An amicus brief was filed by 86 U.S. lawmakers defending Masterpiece Cakeshop owner Jack Phillips, a Christian baker in Colorado who was sued after turning down an order for a custom same-sex wedding cake.
Phillips is due to face the Supreme Court in the Masterpiece Cakeshop vs. Colorado Civil Rights Commission case. The Christian baker was previously sued for sexual orientation discrimination and was ordered by an administrative judge in December 2013 to make cakes for gay weddings, Christian Broadcasting Network detailed.
"A government that tells you what you can't say is bad enough," said Rep. Vicky Hartzler (R-Mo). "But a government that tells you what you must say and what you must do, and punishes you if you don't is frightening."
She added: "That kind of state power should scare all of us no matter where we stand on this issue."
Phillips had explained that he had not taken issue with the sexual orientation of the customer, but with the event. He said he caters to all kinds of people but could not create cakes for events that violate his conscience.
In Phillips' opening brief filed with the U.S. Supreme Court last month, he said he lost 40 percent of his income as a result of the state of Colorado's ruling against him. The Christian baker also said he lost most of his workers after he was forced to stop selling all kinds of wedding cakes just to avoid going against his faith, The Washington Times reported.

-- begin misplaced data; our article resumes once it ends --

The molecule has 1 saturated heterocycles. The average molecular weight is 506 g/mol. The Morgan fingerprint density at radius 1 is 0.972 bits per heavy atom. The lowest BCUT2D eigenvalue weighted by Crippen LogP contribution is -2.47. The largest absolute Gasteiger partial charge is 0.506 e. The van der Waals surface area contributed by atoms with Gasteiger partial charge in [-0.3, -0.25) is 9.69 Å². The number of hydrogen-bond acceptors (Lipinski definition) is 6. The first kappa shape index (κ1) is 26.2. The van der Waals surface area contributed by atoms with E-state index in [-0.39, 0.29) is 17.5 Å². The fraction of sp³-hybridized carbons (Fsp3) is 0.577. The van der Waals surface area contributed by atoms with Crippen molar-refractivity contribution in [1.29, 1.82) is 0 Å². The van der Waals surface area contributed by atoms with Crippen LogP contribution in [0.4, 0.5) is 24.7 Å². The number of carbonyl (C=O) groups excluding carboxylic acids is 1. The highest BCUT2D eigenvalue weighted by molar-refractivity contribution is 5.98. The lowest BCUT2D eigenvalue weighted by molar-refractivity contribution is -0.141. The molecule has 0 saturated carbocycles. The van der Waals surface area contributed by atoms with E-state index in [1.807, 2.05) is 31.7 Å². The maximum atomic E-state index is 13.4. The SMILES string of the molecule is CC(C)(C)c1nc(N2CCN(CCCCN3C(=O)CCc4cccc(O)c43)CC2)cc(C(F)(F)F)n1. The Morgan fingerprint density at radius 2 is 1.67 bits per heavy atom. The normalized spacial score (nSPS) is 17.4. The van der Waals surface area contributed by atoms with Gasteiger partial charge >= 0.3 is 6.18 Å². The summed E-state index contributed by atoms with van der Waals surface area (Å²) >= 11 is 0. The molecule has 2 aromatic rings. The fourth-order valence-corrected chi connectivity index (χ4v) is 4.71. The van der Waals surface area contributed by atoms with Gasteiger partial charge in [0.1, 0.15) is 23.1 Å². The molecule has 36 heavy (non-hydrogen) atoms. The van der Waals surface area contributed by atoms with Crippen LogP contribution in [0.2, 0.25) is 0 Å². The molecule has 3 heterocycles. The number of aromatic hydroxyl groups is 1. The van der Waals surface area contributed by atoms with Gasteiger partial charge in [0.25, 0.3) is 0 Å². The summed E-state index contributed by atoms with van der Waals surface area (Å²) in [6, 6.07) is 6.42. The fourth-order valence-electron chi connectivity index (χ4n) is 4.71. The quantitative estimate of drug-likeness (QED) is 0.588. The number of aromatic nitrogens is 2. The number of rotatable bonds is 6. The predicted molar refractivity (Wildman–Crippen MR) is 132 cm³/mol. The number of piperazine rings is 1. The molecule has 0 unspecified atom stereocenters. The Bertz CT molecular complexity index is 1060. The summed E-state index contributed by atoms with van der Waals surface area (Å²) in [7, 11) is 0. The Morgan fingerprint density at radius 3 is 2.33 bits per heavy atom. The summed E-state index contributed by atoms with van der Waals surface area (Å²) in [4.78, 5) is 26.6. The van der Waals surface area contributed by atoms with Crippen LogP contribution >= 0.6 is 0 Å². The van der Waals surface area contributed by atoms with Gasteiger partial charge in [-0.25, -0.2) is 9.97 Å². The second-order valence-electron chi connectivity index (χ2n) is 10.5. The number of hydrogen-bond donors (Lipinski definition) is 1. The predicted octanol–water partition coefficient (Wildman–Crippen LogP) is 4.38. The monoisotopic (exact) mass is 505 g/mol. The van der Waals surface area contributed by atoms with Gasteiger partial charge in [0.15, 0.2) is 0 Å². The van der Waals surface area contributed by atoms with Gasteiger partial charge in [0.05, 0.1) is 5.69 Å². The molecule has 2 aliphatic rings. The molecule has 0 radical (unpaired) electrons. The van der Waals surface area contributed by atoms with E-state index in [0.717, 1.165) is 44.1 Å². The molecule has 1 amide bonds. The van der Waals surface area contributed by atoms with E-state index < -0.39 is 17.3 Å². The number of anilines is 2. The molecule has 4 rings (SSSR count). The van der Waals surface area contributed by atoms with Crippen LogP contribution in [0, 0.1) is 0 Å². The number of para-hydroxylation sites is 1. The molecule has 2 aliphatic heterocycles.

"And I never thought that the government would try to take away my freedoms and force me to create something that went against my conscience," said Phillips. "But the state of Colorado did and has forced me to lose 40 percent of my business and most of my staff."
In addition, the legal brief said the cake serves as the centerpiece of the same-sex marriage celebration. It added that the government should not force the Christian baker to express or announce the celebration of the event through his work of art.
Alliance Defending Freedom, which represents Phillips, is hoping that the U.S. Supreme Court will see that custom-made wedding cakes are a form of art for the Christian baker. The religious liberty firm also said the oral arguments for the upcoming case are expected to begin this fall.